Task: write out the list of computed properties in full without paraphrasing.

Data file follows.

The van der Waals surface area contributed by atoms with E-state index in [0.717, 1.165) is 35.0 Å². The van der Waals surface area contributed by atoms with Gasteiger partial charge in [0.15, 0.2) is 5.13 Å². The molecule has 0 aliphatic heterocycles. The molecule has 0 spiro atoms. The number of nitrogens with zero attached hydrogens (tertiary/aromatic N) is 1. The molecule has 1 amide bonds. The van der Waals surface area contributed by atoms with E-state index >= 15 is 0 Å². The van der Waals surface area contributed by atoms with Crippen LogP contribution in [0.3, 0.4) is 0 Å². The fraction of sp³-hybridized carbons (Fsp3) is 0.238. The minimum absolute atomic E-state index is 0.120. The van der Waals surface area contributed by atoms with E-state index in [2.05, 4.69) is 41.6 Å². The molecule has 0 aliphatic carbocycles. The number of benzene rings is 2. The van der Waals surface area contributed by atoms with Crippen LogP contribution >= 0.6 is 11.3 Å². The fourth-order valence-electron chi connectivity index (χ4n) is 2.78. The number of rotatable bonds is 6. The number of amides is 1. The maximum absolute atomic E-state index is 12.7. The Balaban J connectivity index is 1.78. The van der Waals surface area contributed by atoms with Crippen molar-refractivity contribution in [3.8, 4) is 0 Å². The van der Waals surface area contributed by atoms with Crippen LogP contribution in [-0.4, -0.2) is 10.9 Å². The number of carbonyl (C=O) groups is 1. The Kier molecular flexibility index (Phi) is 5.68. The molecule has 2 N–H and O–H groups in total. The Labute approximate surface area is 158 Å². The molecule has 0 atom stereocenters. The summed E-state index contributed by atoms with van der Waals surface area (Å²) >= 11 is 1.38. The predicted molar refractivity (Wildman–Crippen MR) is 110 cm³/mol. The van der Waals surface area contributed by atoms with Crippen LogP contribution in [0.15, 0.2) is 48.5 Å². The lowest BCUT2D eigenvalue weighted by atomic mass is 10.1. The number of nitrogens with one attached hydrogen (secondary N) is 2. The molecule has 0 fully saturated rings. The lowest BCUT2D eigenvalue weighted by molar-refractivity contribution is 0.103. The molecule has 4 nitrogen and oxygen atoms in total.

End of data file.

The van der Waals surface area contributed by atoms with E-state index in [0.717, 1.165) is 35.0 Å². The van der Waals surface area contributed by atoms with Gasteiger partial charge in [0.15, 0.2) is 5.13 Å². The molecule has 0 aliphatic heterocycles. The molecule has 0 spiro atoms. The number of nitrogens with zero attached hydrogens (tertiary/aromatic N) is 1. The molecule has 1 amide bonds. The van der Waals surface area contributed by atoms with E-state index >= 15 is 0 Å². The van der Waals surface area contributed by atoms with Crippen LogP contribution in [0.3, 0.4) is 0 Å². The fraction of sp³-hybridized carbons (Fsp3) is 0.238. The minimum absolute atomic E-state index is 0.120. The van der Waals surface area contributed by atoms with E-state index in [2.05, 4.69) is 41.6 Å². The molecule has 0 aliphatic carbocycles. The number of benzene rings is 2. The van der Waals surface area contributed by atoms with Crippen LogP contribution >= 0.6 is 11.3 Å². The fourth-order valence-electron chi connectivity index (χ4n) is 2.78. The number of rotatable bonds is 6. The number of amides is 1. The maximum absolute atomic E-state index is 12.7. The Balaban J connectivity index is 1.78. The van der Waals surface area contributed by atoms with Crippen molar-refractivity contribution in [3.8, 4) is 0 Å². The van der Waals surface area contributed by atoms with Crippen LogP contribution in [-0.4, -0.2) is 10.9 Å². The number of carbonyl (C=O) groups is 1. The Kier molecular flexibility index (Phi) is 5.68. The molecule has 2 N–H and O–H groups in total. The Labute approximate surface area is 158 Å². The molecule has 0 atom stereocenters. The summed E-state index contributed by atoms with van der Waals surface area (Å²) >= 11 is 1.38. The predicted molar refractivity (Wildman–Crippen MR) is 110 cm³/mol. The van der Waals surface area contributed by atoms with Crippen LogP contribution in [0.15, 0.2) is 48.5 Å². The lowest BCUT2D eigenvalue weighted by atomic mass is 10.1. The number of nitrogens with one attached hydrogen (secondary N) is 2. The molecule has 0 fully saturated rings. The lowest BCUT2D eigenvalue weighted by molar-refractivity contribution is 0.103. The molecule has 4 nitrogen and oxygen atoms in total.